Stranded Fur Seals: Mass Death Leads NOAA to Declare 'Unusual Mortality Event'
Along California's coast, an increasing number of endangered Guadalupe fur seals have died after stranding themselves on shore. Since January, almost 80 dead fur seals have been found in the area, leading the National Oceanic and Atmospheric Administration (NOAA) to declare an "Unusual Mortality Event" (UME).
In the wake of this UME, researchers have turned to ocean-warming trends to better understand why the animals are traveling outside their natural habitats.
Guadalupe fur seals breed almost entirely on Guadalupe Island off the coast of Baja California, Mexico, an island that is more than 600 miles from where they stranded themselves, according to the NOAA.
"We think that warm water conditions have really changed the range of quite a few of the forage fish species that the fur seals would be going after," Toby Garfield, an official with NOAA's Southwest Fisheries Science Center, said in a statement.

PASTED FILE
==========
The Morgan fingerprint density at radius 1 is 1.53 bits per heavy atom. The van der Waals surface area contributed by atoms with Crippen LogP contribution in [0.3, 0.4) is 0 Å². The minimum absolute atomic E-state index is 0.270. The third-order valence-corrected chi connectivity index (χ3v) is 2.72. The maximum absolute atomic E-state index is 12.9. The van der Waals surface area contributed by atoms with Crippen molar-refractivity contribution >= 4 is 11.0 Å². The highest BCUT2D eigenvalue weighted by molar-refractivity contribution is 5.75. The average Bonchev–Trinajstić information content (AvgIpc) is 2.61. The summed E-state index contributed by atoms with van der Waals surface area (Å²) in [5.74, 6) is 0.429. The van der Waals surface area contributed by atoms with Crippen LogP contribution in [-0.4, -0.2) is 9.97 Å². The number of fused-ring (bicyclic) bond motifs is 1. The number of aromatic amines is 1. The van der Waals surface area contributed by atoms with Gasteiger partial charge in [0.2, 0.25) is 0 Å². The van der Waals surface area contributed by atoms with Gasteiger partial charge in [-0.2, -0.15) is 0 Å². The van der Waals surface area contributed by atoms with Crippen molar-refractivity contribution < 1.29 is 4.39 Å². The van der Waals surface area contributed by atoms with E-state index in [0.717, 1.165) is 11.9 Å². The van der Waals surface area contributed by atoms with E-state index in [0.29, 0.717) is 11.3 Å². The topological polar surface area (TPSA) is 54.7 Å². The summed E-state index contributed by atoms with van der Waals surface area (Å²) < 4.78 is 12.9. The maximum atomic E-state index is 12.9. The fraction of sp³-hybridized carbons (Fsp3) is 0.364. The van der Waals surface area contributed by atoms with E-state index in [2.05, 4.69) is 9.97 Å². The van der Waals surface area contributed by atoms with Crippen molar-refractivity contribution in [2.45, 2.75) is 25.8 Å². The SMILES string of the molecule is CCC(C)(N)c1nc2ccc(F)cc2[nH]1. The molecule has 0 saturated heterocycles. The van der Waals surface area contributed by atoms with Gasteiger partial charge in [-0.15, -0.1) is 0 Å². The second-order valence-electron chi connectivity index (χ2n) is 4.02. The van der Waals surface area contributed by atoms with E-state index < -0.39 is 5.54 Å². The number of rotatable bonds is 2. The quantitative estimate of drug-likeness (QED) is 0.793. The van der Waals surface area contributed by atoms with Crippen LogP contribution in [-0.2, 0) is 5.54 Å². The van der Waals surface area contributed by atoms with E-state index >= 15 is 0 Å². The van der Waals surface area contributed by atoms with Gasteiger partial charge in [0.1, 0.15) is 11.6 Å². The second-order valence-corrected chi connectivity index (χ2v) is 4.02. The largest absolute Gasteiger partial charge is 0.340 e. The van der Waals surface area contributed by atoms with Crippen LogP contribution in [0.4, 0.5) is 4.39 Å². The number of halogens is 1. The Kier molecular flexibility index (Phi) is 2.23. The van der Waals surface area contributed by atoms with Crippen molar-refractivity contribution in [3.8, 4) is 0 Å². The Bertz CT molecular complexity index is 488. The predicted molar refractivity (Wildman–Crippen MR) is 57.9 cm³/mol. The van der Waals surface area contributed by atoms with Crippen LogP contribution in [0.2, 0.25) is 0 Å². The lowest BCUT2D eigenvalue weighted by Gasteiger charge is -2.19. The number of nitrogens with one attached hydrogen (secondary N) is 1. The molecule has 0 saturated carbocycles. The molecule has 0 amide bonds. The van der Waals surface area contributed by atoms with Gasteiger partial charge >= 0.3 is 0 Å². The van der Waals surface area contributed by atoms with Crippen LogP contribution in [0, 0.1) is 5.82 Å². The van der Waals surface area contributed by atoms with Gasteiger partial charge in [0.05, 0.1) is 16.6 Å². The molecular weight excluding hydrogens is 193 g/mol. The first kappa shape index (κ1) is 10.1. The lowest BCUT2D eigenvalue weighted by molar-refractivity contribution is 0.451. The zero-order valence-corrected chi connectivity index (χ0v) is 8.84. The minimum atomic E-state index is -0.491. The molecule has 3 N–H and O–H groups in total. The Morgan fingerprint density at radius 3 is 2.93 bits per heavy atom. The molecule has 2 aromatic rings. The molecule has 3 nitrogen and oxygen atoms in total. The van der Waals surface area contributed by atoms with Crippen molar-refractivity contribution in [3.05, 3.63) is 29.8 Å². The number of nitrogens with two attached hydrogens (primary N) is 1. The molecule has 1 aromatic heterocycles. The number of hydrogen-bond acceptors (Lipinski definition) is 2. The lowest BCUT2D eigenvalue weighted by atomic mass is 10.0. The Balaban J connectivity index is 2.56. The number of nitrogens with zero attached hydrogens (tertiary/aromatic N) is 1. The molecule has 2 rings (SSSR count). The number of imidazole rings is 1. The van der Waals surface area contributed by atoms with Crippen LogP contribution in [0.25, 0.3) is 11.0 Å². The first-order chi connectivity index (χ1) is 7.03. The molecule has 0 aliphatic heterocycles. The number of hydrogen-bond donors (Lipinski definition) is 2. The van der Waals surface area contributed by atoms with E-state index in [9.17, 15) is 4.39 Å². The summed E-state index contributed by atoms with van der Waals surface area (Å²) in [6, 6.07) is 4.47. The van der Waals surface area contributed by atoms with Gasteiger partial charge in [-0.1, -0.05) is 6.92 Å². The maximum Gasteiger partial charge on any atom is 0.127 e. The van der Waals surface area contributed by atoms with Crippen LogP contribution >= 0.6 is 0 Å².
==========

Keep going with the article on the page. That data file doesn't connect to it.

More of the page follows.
Of the 80 Guadalupe sea lions stranded so far this year, 42 were found dead, Justin Viezbicke, a NOAA coordinator in Long Beach, said. This is a significant increase from the 10 that were recorded from 2009 to 2014. And this year, many of the stranded fur seals were pups.
So what exactly does it mean when the NOAA declares an Unusual Mortality Event (UME)?
Under the Marine Mammal Protection Act, a UME is defined as a significant die-off that requires an immediate response, according to the NOAA. There are seven criteria that a large-scale die-off must meet to be considered unusual. For this event, three of the seven criteria were met: There was an increased mortality rate compared to previous records, the animals exhibited abnormal characteristics when found, and the fur seals are already considered endangered.
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